Secondly, on page 29, he makes this statement:
From the outset, all of Mandatory Palestine was meant to serve as a “national home for the Jewish people.” When the United Nations voted on partition in 1947, all Arab states waged a diplomatic campaign to block the passage of the recommendation . . . [emphasis added]
The recommended partition was of an already partitioned Mandatory Palestine. An Arab state, Jordan, had been carved out of what was meant to be a Jewish national home, and this should be made clear whenever partition is discussed. Over half of what had been intended for the Jews was given to the Arabs before a second Partition Plan was suggested and further dividing of the land between the Jews and the Arabs proposed.
Thirdly, throughout the book, Yemini refers to the West Bank. I wonder why he uses that name instead of its real name, Judea & Samaria. After all, West Bank is the name given by the Jordanian occupational regime, just as the name Palestine was once applied by the conquering Romans who occupied the Israelite kingdoms. Names are important. Names denote ownership — a belonging to the land. Renaming has been the historical means for cutting off indigenous peoples from their very own lands. Since Ben-Dror has written an entire book about lies, I wonder why he repeats this particular lie and, in effect, cements it in the psyche of readers to whom he has declared himself an expert in anti-Israel lies.
Quotable Quotes from Industry of Lies
There are pearls to be found on so many of the 331 pages of text in Yemini’s book. I will provide you with only a small selection of these, knowing full well that others may have found other statements more striking or noteworthy.
Israel has no connection to and never had a connection to any of the bloodiest wars that have been waged since its inception. . . . but the world media barely covers them. Far fewer research institutes and university chairs deal with them. But the Israeli-Arab conflict, whose relative contribution to violence and to the number of refugees in the world is marginal, has mysteriously because “the most dangerous country to world peace.” The focus on it is nothing short of obsessive.
Zionism has been stripped of its authenticity as a legitimate movement for self-emancipation.
But when subjective narratives clash so irreconcilably, it is imperative that ordinary people who wish to see peace arrive keep a handle on objective historical facts.
The industry of lies has created one of the greatest frauds of recent decades–a fraud of historic, even epic, proportions. However, the fraud was not created by professional propagandists. What is chilling is it originates not with public relations people but with members of academia, the media, and human rights organizations. Many of them are straightforward, decent, well-intentioned people. They want a better world. That does not lessen the severity of the fraud; it only increases our difficulty in dealing with it.
The result is that Israel has become the devil incarnate in the eyes of many otherwise good and reasonable people–people who genuinely want to see peace but inadvertently contribute to the creation of a monster. The tragedy is that they are not helping the Palestinians. They are not promoting agreement or reconciliation.
When it comes to Israel, the lie has become the truth, and the truth has become a lie.
This, then, is the true picture. The international community supported transfer. The International Court of Justice provided legal justifications for it. Almost all the Arab leaders supported the idea to some extent or another. . . . The real surprise is the minimal support that the idea garnered within the Zionist movement. This has not stopped historians with an “agenda” . . . from turning the fact on their head, claiming that such sporadic expressions of support and passing references amounted to a full-throated endorsement.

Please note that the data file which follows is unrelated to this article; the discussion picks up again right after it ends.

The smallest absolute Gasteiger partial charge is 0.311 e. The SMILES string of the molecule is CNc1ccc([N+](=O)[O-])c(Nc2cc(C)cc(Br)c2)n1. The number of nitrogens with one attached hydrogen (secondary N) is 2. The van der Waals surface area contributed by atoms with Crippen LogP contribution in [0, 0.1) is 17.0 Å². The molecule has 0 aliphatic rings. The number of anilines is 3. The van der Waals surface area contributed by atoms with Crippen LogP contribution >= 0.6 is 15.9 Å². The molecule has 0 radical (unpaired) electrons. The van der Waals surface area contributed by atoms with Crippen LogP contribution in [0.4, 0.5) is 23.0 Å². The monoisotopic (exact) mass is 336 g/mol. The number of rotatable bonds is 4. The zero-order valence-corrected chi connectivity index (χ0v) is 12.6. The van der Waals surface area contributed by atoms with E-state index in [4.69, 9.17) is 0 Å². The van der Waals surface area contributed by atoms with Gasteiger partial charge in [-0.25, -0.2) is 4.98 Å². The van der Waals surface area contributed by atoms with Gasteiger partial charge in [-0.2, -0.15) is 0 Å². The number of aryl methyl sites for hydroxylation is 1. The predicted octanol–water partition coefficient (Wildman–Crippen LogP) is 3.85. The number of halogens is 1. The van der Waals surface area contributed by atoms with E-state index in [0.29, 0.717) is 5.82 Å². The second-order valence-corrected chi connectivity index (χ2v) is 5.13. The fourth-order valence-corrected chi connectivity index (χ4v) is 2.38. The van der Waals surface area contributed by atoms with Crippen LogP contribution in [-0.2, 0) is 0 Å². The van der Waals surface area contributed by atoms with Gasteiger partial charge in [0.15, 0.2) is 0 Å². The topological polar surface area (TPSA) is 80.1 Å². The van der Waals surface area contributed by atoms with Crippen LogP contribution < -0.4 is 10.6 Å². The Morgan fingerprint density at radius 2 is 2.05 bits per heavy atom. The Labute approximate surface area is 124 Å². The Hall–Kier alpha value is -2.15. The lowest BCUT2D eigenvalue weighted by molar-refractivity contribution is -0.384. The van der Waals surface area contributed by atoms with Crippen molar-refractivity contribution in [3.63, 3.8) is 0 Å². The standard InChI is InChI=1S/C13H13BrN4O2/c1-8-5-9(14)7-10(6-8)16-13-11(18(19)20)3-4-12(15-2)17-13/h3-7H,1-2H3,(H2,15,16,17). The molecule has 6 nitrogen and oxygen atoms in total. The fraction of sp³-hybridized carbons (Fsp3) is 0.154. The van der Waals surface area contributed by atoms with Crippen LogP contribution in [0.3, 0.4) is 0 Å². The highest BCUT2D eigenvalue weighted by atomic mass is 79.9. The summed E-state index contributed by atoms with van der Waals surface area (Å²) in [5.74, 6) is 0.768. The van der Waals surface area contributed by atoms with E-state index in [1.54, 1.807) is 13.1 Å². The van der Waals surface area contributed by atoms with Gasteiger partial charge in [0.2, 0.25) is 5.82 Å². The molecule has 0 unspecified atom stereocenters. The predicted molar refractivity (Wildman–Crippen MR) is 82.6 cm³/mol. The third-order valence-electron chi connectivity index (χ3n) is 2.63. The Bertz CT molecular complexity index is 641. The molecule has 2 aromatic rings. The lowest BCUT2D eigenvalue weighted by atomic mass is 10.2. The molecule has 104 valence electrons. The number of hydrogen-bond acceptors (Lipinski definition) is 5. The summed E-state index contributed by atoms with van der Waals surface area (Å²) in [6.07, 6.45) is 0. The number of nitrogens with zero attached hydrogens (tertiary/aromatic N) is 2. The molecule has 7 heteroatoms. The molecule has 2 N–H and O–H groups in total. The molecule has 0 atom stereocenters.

Indeed, there is a certain species of scholar who has no need for facts.
But here, again and again, academics throw out wild statements they cannot possibly back up. . . . There is a system here. When politicians, journalists, and academics want to demonstrate how enlightened they are, or just how much they adhere to post-colonialism, they look for a scapegoat and always find one in Israel.
The world is sane–until it comes to the Israeli-Arab conflict.
The Palestinians are indeed victims–of their own choices, of their leadership, of the Arab states that exploited them, and of the naive international community that perpetuates their sorry state.
There is no foundation for equivalence between the Jewish and Palestinian Nakbas. What happened to the Jews was far worse than what happened to the Arabs of Palestine. The Jews of Arab countries declared war on no one and threatened no one. They were loyal subjects who suffered repression and violence without provocation on their part. Their only sin was to be Jewish.
Most of my audiences genuinely believe that the West Bank and Gaza Strip are places where crimes against humanity are rampant, because when it comes to Israel they have been taught to believe that anything is possible–and that one should never let the facts get in the way of self-righteous indignation.
Israel is not a utopia; there is discrimination. There are ugly phenomena that need to be addressed, but trying to claim that Arabs, citizens of Israel, suffer from apartheid, or that Palestinians in the West Bank suffer from apartheid, is an insult to one’s intelligence.
Criticism is justified and welcome–as long as it takes a comparative context and real conditions into account.
Israel may be losing the war for its image, but the Palestinians lose even more. . .If the truth wins, it will not only be Israel’s victory–it will also be a victory for the Palestinians, because the lie has become the main enemy of peace.
The concept of a “Palestinian” state was not mentioned [in 1948] because “Palestine” was a British designation for the Mandated territory, not an Arab one.
After two decades of national suppression and apartheid under Jordan and Egypt, paradoxically, Palestinian nationalism flourished under Israeli rule.
Israeli public opinion tends to baffle outside observers including journalists and scholars. . . . on the one hand, the majority or near majority support right wing parties, and on the other, there is widespread support for a peace agreement with part of the Palestinian leadership.
But desiring peace should not mean taking leave of common sense.
We should not give up on a final agreement for peace, but we do need to reconsider how to go about it in light of these new realities.